Putanga 06 Hakihea - Kohitātea 2007

Kōkiri Issue 06

In 2001 the wharenui of Puketeraki Marae, just out of Dunedin, was opened after being re-built with the assistance of pūtea given to all rūnaka from the Ngāi Tahu Waitangi claim settlement. This was a significant opportunity for Kati Huirapa Rūnaka, who had not seen a whare whakairo in the area for more than 100 years.

The wharenui was opened with no artworks adorning the marae, the ātea or the wharenui. The development and creation of these works has since been a focus of the rūnaka. With the assistance of Creative New Zealand’s Toi Ake programme, which supports the preservation and development of toi Māori for hapū/iwi, the rūnaka has been able to hold hui, coordinate workshops, employ artists and work towards having a fully adorned marae.

Puketeraki Marae

The first stage in the marae adornment project is now complete. There is a ceramic wall greeting people as they enter the Marae and carvings on the mahau of the wharenui, Huirapa.

This project has enabled the development of the Huriawa Pā, the creation of panels describing the history of the pā, and the carving of a gateway to the pā, Tiakitaka. All work was guided by Ngāi Tahu master carver James York and completed by rūnaka members.

For James York, completing the new face of the Huirapa whare tipuna was a challenge, an honour and a privilege. “It’s a dream for me,” James says. “I’ve always wanted to carve a whare and I’m very grateful to have the opportunity to do it.”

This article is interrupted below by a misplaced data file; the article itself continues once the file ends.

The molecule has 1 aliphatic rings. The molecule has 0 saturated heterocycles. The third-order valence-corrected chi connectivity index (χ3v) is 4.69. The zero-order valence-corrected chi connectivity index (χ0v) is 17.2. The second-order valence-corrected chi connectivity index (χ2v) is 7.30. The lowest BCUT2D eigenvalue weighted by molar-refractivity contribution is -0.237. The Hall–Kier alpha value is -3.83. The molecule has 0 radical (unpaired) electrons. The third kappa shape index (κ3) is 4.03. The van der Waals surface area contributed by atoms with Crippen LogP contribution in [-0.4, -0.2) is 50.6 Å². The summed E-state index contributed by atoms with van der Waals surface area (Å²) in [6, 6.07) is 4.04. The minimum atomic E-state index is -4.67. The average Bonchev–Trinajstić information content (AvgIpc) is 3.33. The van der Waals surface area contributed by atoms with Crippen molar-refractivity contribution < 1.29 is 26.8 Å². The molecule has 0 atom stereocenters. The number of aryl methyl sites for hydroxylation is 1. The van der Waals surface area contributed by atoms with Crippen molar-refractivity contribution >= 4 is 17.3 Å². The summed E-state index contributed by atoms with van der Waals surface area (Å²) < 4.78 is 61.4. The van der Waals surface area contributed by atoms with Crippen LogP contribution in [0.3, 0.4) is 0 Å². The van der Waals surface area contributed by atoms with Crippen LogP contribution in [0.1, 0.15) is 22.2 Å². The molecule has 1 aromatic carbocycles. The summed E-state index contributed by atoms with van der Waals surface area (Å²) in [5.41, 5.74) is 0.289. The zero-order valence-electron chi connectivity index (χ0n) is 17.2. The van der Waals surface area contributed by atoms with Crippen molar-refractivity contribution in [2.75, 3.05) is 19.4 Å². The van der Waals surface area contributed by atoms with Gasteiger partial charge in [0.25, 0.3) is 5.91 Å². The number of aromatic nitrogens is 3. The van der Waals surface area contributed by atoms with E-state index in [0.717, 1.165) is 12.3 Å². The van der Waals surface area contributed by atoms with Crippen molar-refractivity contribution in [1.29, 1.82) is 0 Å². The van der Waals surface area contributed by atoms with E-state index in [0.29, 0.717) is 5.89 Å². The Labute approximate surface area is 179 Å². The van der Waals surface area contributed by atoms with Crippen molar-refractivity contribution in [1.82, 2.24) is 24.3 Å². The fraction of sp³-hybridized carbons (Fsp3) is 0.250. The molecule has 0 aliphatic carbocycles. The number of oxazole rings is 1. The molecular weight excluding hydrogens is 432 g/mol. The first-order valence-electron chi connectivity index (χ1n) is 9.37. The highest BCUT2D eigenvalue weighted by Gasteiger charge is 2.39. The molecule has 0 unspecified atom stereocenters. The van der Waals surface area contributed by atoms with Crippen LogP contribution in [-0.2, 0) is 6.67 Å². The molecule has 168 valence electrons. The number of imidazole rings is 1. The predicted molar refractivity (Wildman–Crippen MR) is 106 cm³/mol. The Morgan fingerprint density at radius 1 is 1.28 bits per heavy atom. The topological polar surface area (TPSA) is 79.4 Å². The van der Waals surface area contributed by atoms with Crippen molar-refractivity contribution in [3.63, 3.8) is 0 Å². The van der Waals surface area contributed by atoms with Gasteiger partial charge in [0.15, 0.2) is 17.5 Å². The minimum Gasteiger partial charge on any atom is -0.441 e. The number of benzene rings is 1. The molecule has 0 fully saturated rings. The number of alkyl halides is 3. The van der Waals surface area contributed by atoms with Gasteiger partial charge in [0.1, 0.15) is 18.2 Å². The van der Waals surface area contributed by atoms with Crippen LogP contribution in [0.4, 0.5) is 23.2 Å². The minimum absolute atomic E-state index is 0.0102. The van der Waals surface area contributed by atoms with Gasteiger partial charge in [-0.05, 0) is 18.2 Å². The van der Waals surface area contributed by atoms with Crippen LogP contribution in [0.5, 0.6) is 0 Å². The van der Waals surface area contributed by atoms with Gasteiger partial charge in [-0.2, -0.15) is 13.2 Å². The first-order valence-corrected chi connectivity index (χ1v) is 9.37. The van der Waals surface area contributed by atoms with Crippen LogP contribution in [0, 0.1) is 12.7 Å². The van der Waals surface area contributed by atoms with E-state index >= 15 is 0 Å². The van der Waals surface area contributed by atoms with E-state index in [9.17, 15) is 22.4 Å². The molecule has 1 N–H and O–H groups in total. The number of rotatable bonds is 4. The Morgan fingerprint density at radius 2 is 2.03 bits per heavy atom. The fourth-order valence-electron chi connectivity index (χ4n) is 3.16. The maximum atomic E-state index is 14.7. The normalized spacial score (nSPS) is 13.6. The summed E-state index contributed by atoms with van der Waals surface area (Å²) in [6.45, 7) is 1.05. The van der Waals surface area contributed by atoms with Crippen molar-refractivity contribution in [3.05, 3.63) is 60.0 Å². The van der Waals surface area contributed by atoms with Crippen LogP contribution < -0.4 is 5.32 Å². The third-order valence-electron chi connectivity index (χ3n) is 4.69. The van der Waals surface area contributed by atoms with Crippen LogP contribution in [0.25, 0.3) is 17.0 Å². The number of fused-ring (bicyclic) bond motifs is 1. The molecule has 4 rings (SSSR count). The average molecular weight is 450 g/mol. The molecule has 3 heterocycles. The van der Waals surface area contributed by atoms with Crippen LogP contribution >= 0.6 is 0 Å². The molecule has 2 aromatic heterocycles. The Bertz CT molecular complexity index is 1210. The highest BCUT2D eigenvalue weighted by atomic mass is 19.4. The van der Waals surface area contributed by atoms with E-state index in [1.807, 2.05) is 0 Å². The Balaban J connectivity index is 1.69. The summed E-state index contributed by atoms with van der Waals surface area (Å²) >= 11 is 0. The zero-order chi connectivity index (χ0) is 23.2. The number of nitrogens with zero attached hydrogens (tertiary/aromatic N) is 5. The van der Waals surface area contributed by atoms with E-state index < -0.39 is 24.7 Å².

“It’s like writing a book,” James explains. “The design is constantly evolving as the stories unfold. The challenge is to ensure the stories told are linked together, the whānau agree they are the right ones and the tīpuna are honoured. As a master carver, it is a privilege to interpret those stories.”

Toi Ake is a Creative New Zealand funding programme that supports the preservation and development of toi Māori for hapū/iwi.

Toi Ake has been tailored by iwi and arts practitioners into a model that focuses on development and retention of ngā toi Māori, both traditional and contemporary. Whakapapa-based roopū may apply to Te Waka Toi for funding or consultant assistance to undertake a Toi Ake project.

The next funding round closes at 5pm, Friday 29 February 2008.

For more information on eligibility criteria, examples of the types of projects Te Waka Toi supports and for application forms contact:

Haniko Te Kurapa, Toi Ake Project Coordinator Creative New Zealand, PO Box 3806, Wellington
Ph: 04 473 0182, email: hanikot@creativenz.govt.nz